check

In games such as chess, shogi, and xiangqi, a check is the threat to capture the king (or general in xiangqi) on the next turn to move. A king so threatened is said to be in check. In the following move, the player whose king is in check must get their king out of check, if it is possible. Either the threat must be stopped (by interposing a piece between the threatening piece and the king, or capturing the threatening piece) or the king must be moved to a space where it is no longer in check. If the player cannot get out of check, the game ends in checkmate and the player loses. Announcing “check” is optional.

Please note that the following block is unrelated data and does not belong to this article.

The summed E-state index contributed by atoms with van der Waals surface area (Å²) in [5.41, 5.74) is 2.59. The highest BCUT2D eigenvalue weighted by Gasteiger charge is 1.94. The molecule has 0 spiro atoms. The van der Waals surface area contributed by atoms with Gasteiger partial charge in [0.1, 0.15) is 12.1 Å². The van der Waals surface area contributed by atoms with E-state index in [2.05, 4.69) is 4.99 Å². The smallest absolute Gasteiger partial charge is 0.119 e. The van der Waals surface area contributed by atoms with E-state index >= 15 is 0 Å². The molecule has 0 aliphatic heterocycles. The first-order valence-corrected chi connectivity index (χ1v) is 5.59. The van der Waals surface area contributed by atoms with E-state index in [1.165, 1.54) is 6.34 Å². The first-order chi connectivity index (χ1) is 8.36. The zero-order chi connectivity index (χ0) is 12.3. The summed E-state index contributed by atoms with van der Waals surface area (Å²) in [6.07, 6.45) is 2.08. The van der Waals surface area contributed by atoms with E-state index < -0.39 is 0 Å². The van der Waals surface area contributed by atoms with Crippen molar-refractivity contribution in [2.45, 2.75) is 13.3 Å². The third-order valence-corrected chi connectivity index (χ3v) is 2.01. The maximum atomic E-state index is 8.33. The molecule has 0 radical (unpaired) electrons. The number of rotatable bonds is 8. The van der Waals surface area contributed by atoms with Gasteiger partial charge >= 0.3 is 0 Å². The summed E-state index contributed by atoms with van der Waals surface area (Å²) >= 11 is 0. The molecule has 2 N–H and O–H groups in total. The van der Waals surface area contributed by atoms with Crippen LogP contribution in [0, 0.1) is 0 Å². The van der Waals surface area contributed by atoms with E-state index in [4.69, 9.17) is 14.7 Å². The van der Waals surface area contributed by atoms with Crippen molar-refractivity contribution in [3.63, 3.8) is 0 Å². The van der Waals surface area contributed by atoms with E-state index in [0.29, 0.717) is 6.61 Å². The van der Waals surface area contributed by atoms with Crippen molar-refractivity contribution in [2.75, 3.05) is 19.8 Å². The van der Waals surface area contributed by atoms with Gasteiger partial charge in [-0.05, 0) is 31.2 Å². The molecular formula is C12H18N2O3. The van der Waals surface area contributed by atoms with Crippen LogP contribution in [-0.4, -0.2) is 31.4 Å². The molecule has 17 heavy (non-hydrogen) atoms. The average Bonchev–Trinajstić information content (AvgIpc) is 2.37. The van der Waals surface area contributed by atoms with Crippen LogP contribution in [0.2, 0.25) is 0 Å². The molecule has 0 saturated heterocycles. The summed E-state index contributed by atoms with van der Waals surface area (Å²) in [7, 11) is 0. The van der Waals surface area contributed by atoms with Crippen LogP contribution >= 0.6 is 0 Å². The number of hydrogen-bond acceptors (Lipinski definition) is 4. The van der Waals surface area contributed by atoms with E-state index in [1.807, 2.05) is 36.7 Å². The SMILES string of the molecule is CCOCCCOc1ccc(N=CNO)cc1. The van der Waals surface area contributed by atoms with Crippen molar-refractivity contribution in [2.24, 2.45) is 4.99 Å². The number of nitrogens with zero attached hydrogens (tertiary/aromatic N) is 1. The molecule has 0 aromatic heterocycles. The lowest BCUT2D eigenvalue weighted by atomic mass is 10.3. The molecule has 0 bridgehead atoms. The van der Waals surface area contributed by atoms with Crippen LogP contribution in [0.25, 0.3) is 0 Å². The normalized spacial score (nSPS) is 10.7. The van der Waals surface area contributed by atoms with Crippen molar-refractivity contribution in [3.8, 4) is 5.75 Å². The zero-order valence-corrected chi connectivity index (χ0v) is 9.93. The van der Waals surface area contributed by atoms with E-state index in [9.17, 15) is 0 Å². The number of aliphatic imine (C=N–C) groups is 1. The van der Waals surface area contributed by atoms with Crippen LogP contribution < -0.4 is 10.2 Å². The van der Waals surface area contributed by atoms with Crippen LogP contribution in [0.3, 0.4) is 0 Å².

A check is the result of a move that places the opposing king under an immediate threat by one (or sometimes two) of his pieces. (In some chess variants, check by more than two pieces is possible.) If the king is in check and there is no legal move which gets the king out of check, the king is said to be checkmated and the game is over. The player whose king is checkmated loses…